by Cathy Hearn
Technical Director, Slalom
Italian Federation of Canoe & Kayak
The field of competitors for the 2004 Olympic Slalom events has been selected from an original group of more than 160 athletes from nearly 70 countries, with qualifying opportunities at the 2003 World Championships in Augsburg, Germany, and at the 2004 World Cup on the Olympic Course in Athens. The International Canoe Federation has worked in concert with established whitewater nations to develop athletes and programs from at least 40 nations new to whitewater Olympic slalom competition, resulting in qualification race participation by nations such as Togo, Thailand, Algeria, India, Taipei, Kazakhstan and Romania, to mention but a few.
The 2004 Athens Olympic Slalom course is bordered
by a spectacular steep curved wedge of spectator stands which afford clear views
of the course from all sections. The atmosphere during the Olympic competition
will surely be charged with excitement and noise, the cheering of the spectators
mixing with the music of the whitewater, and augmented by the lively and expert
commentary of announcers Lamar Sims and Kent Ford, both from Colorado.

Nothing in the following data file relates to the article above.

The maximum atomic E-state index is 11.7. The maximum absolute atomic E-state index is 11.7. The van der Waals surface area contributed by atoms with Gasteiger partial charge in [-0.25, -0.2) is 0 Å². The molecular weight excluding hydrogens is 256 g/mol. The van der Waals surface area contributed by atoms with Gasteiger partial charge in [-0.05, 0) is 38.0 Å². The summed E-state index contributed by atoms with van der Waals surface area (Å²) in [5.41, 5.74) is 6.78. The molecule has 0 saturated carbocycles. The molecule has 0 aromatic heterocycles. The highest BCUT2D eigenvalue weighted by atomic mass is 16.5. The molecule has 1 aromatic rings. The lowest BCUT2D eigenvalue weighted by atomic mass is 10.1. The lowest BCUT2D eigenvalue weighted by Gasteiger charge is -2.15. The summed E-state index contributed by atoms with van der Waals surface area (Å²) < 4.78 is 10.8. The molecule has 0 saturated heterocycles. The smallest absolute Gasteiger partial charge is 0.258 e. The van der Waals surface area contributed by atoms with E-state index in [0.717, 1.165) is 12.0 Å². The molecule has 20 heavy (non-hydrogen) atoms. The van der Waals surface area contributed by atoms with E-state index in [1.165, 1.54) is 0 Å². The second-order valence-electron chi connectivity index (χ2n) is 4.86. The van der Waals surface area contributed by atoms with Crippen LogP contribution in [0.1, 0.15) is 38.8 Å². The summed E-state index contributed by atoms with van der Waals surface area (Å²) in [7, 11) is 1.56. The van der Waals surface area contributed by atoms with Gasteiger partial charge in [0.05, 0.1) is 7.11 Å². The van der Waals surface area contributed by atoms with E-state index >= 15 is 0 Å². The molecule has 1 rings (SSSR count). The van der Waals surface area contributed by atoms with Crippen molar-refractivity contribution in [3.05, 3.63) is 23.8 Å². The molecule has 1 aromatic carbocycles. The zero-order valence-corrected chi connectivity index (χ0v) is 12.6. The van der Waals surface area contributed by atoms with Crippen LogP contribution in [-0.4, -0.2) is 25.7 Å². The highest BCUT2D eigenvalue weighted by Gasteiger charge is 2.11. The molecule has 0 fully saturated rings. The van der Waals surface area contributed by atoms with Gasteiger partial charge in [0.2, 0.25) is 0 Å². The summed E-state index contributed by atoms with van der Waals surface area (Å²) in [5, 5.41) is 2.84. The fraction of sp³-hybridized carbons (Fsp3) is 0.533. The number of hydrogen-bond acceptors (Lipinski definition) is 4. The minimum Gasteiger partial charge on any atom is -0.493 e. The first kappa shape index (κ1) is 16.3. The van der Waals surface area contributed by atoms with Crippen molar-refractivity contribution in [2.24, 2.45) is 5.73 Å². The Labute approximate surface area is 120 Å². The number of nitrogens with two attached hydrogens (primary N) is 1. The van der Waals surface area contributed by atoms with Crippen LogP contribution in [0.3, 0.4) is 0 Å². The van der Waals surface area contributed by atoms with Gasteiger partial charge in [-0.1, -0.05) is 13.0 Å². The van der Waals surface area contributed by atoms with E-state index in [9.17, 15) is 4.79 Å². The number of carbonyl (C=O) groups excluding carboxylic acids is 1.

Approaching the whitewater center in Athens, the
first impressions are of a green oasis, the scent of moving water on the wind,
and then the view of the turquoise jewel that is the paddling complex. Close
up, the breeze carries salt spray, and the course appears luminescent and alive
in its movement. The water has the most fantastic ocean feel in river form-- the
features are somewhat soft while at the same time packing substantial punch, and
some of them are very weird, with the variable water and boils of a big river in
flood. Best of all for new paddlers and veterans alike is the comfortable
climate, warm water, and safe nature of the course.
The real beauty of artificial courses like the one built for the Athens 2004 Olympics is the legacy of whitewater that carries on beyond the event. A course like this one, and the one in Sydney, constructed in areas with no natural whitewater, make both the active and spectator versions of whitewater sport accessible to many people who otherwise might never experience the beauty, joy, challenge and reward of playing in and around rivers.
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Last updated: January 18, 2006